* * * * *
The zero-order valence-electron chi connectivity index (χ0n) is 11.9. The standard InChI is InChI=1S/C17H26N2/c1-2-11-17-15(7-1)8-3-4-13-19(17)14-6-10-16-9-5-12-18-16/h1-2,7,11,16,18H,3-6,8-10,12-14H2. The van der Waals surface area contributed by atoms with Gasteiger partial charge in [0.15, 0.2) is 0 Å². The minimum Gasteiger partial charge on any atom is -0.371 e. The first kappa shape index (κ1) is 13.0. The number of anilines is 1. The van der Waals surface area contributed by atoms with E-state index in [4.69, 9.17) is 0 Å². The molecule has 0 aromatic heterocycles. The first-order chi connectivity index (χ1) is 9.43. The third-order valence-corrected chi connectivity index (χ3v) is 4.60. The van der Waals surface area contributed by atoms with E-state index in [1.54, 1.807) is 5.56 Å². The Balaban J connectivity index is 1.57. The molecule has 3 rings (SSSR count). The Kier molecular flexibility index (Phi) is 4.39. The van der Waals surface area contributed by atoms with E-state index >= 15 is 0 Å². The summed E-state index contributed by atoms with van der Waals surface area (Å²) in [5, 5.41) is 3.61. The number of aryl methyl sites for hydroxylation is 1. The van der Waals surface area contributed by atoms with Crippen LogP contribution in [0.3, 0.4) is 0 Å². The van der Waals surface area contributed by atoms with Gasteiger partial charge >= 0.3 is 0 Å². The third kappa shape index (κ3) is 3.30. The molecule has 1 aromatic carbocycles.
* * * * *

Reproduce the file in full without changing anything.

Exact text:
The zero-order valence-electron chi connectivity index (χ0n) is 11.9. The standard InChI is InChI=1S/C17H26N2/c1-2-11-17-15(7-1)8-3-4-13-19(17)14-6-10-16-9-5-12-18-16/h1-2,7,11,16,18H,3-6,8-10,12-14H2. The van der Waals surface area contributed by atoms with Gasteiger partial charge in [0.15, 0.2) is 0 Å². The minimum Gasteiger partial charge on any atom is -0.371 e. The first kappa shape index (κ1) is 13.0. The number of anilines is 1. The van der Waals surface area contributed by atoms with E-state index in [4.69, 9.17) is 0 Å². The molecule has 0 aromatic heterocycles. The first-order chi connectivity index (χ1) is 9.43. The third-order valence-corrected chi connectivity index (χ3v) is 4.60. The van der Waals surface area contributed by atoms with E-state index in [1.54, 1.807) is 5.56 Å². The Balaban J connectivity index is 1.57. The molecule has 3 rings (SSSR count). The Kier molecular flexibility index (Phi) is 4.39. The van der Waals surface area contributed by atoms with E-state index >= 15 is 0 Å². The summed E-state index contributed by atoms with van der Waals surface area (Å²) in [5, 5.41) is 3.61. The number of aryl methyl sites for hydroxylation is 1. The van der Waals surface area contributed by atoms with Crippen LogP contribution in [0.3, 0.4) is 0 Å². The van der Waals surface area contributed by atoms with Gasteiger partial charge >= 0.3 is 0 Å². The third kappa shape index (κ3) is 3.30. The molecule has 1 aromatic carbocycles.